Are You My Mentor?
One of the most frustrating things about mentoring is FINDING a mentor. I wasn’t even aware I needed a mentor until about 10 years into my career. Had I known mentors? Yes, but I wasn’t aware they were mentors.
Once I began speaking and coaching, I found that mentoring kept bubbling to the top as a topic which created confusion, frustration, complacency and hesitation.
Generally speaking, we don’t do a great job at finding mentors or keeping them. There are a lucky few of us who join companies with formal mentoring programs, but even then the relationships can fall flat.
Whether we like it or not, we have entered the next generation of our understanding of mentoring:
- Many mentor relationships are informal.
- We don’t have to wait on a formal program.
- We can have more than one at a time, and we should.
- We need to be as clear about why we need a mentor as we are about needing one in the first place.
“So how do you find a mentor?”
Ah yes. That IS the key.
1. Start with a little networking.
Find a professional association (like Society for Human Resource Managers, the American Marketing Association or National Association of Women Lawyers) or a networking organization (e.g. Any city chamber, Ellevate Network, National Association of Women Business Owners) and start going to the events. Join if you’re feeling adventurous. This is where you are going to meet your mentor candidates.
2. Go on a first date.
Don’t kid yourself. A mentoring relationship is actually a relationship. Just like you don’t marry a stranger, you also wouldn’t expect to magically match up with the perfect mentor. Finding a mentor on your own is a bit like dating. Sometimes it’s a love connection and sometimes you take your parting gift and go home. When you meet someone who seems interesting, and they demonstrate a behavior or skill you’d like to have, ask that person to join you for coffee before work one morning. Don’t take up too much time and make it really convenient for them (location and time). Don’t forget to pay – remember you asked them.
3. Go on a second date.
Did the first one go well? Put yourself out there and ask if your coffee partner would be interested in meeting up again in a few weeks or months. Tell the other person what you really enjoyed about your first conversation and what you want to know more about during the second conversation. Maybe it’s coffee, or lunch, or cocktails. Ask the other person what they prefer. Be prepared to pay and at least offer but it may be less expected the more often you meet.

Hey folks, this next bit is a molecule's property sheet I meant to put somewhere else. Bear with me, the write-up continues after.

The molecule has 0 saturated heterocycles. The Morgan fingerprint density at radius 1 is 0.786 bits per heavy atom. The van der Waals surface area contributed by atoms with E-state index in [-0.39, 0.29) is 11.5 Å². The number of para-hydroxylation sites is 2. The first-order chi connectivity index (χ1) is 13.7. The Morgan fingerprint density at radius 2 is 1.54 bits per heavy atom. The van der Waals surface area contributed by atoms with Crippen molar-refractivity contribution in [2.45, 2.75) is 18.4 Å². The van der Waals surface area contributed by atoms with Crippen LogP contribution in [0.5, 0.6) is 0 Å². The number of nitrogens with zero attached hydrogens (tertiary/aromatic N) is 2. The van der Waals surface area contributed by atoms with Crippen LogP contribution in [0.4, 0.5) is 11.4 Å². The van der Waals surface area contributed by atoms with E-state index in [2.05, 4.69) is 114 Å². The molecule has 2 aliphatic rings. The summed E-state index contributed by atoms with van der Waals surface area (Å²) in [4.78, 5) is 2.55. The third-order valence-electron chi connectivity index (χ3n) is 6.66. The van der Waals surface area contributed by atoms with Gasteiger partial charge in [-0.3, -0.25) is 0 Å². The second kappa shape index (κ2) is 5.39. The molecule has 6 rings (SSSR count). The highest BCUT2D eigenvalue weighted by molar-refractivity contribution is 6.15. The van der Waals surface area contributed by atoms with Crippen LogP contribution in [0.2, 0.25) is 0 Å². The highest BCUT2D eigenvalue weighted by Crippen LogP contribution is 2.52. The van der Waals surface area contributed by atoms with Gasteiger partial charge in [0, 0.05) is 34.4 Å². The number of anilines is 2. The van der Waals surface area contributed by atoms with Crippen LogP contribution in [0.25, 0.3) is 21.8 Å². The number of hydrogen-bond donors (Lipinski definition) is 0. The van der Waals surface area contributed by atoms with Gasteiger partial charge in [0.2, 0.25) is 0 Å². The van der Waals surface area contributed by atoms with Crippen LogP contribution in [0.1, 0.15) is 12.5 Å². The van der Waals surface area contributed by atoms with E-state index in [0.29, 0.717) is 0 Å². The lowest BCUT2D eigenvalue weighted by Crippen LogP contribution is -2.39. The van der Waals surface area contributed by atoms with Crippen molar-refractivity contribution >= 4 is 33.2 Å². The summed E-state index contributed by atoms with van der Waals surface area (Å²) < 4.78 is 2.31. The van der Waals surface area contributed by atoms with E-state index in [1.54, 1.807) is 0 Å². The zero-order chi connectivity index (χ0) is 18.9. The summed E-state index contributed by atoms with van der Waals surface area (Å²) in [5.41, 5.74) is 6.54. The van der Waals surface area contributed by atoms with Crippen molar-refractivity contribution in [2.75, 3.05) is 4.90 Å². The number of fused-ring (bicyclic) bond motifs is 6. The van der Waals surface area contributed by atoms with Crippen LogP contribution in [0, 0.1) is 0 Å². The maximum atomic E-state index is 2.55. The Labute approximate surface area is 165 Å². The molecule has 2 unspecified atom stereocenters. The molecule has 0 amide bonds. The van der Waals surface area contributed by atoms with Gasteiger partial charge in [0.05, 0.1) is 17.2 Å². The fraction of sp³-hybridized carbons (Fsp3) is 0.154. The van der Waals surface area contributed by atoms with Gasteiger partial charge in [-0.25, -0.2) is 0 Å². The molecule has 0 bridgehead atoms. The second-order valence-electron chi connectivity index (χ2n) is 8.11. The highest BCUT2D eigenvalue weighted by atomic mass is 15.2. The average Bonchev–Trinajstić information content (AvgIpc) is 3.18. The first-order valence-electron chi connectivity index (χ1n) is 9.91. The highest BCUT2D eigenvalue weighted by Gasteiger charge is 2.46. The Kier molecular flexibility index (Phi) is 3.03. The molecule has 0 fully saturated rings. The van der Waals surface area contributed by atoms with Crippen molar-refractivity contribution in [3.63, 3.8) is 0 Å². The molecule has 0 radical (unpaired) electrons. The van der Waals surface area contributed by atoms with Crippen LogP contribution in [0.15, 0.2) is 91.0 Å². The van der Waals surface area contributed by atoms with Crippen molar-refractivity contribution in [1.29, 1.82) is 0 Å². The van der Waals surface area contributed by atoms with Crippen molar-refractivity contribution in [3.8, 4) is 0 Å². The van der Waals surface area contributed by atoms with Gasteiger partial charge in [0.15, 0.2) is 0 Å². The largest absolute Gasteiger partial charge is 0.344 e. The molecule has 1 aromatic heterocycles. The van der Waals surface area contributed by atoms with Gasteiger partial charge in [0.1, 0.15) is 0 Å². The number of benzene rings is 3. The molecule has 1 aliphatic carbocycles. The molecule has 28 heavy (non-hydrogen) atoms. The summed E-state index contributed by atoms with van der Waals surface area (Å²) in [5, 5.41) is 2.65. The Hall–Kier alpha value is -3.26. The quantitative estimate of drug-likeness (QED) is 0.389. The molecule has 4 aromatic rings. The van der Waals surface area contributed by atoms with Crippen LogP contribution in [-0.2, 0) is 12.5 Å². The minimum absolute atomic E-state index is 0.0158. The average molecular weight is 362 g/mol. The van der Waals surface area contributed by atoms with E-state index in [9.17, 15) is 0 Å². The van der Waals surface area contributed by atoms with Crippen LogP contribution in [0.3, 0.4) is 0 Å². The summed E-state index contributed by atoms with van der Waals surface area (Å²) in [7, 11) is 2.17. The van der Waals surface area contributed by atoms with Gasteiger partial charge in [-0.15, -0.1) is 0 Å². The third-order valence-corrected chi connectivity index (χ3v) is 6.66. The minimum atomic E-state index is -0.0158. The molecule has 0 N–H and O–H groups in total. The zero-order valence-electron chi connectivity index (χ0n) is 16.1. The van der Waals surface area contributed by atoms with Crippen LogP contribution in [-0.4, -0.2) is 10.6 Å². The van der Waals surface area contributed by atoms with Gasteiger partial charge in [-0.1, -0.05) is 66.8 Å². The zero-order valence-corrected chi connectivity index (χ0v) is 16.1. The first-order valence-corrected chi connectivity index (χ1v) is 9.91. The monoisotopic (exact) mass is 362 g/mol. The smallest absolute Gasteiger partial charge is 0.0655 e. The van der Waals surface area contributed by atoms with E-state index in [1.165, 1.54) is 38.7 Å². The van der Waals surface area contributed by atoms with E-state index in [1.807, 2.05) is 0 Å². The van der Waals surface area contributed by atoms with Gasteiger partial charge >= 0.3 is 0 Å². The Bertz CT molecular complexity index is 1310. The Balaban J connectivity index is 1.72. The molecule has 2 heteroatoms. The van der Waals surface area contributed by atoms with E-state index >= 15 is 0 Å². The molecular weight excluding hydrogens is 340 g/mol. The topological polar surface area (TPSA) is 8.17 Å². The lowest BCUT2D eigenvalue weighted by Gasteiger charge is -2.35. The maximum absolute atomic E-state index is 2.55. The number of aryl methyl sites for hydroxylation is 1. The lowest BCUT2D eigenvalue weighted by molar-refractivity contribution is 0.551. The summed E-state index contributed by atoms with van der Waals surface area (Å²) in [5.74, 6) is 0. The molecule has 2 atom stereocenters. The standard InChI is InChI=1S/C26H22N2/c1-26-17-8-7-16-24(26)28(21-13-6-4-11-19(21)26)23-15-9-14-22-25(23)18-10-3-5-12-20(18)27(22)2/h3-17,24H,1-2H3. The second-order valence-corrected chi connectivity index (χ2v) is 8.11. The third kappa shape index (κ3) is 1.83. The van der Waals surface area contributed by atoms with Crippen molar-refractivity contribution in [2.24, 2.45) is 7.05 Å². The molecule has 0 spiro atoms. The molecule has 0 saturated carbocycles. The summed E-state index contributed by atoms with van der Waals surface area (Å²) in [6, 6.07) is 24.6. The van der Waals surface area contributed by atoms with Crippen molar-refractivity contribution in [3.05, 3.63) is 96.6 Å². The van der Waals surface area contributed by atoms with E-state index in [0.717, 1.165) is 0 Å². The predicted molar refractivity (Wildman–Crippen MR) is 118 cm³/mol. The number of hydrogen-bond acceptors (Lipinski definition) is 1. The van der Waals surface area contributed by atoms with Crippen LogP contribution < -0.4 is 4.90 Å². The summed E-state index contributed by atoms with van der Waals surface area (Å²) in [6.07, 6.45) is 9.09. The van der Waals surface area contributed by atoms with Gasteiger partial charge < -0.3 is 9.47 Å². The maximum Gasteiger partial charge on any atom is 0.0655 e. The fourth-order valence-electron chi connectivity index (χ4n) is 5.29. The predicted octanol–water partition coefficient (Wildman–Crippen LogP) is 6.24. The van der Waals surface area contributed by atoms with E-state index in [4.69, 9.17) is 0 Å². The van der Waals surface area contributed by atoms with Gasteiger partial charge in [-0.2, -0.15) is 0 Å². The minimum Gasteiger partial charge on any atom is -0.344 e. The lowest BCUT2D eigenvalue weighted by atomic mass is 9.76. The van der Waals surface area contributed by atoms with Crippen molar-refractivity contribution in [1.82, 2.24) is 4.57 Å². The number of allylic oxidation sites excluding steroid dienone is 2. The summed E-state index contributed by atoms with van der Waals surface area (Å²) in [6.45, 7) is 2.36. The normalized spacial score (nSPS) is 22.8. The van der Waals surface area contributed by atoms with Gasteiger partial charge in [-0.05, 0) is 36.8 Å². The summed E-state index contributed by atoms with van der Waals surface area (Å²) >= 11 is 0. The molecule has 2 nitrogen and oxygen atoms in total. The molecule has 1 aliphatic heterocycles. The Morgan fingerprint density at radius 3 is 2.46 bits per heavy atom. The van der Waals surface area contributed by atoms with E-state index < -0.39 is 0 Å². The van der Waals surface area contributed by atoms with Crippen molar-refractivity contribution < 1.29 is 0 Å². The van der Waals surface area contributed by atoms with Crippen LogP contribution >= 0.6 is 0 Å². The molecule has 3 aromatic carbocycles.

4. You gotta ask.
I wouldn’t start a conversation with “Would you be my mentor?” That might be weird and uncomfortable. A mentoring relationship doesn’t have to be formal. In fact, you probably have many mentors right now or have had them in the past without calling them “mentors.” Why not just ask the mentor candidate if they would be willing to meet with you periodically? Be prepared to tell them why. What is it that you admire about them? What do you hope to learn from them? How can they help you and how can YOU help them?
5. Know when to hold ‘em, know when to fold ‘em.
I was once in a situation where I was meeting with someone once a month at my request. Initially, the connection was helpful. I was looking for insight on how to keep climbing while being a kicka** mom. At a certain point, I wasn’t interested in pursuing the same functional business area and our conversations flatlined. After the last meeting that felt more difficult than the one before, I decided it was time to call it quits. With all kinds of gratitude and diplomacy, I thanked my mentor for her time and offered to give her that hour back. When she graciously accepted, I knew I had done the right thing. Keep your emotional intelligence antennae up and know when to call it.
The Search is On!
So there you have it: that’s how you find a mentor. Are you in a professional association or networking group? Maybe you are meeting with someone on a regular basis but hadn’t consider them a mentor – BONUS!
What other questions do you have about finding a mentor? What’s worked well for you in the past? What would you prefer to hear or have happen as a mentor-candidate. People want your expertise. How would you like to be asked to be a mentor?
Share your ideas in the comments – your experience could help someone else!
Tara Lynn is a leadership development speaker, Fascinate Certified Advisor, coach, and writer. She brings polished, insightful strategies to companies and individuals, helping them clarify their unique value and rise to higher standards of success. The practical tips and tools she shares get her clients from point A to point C while solving for the mysterious point B.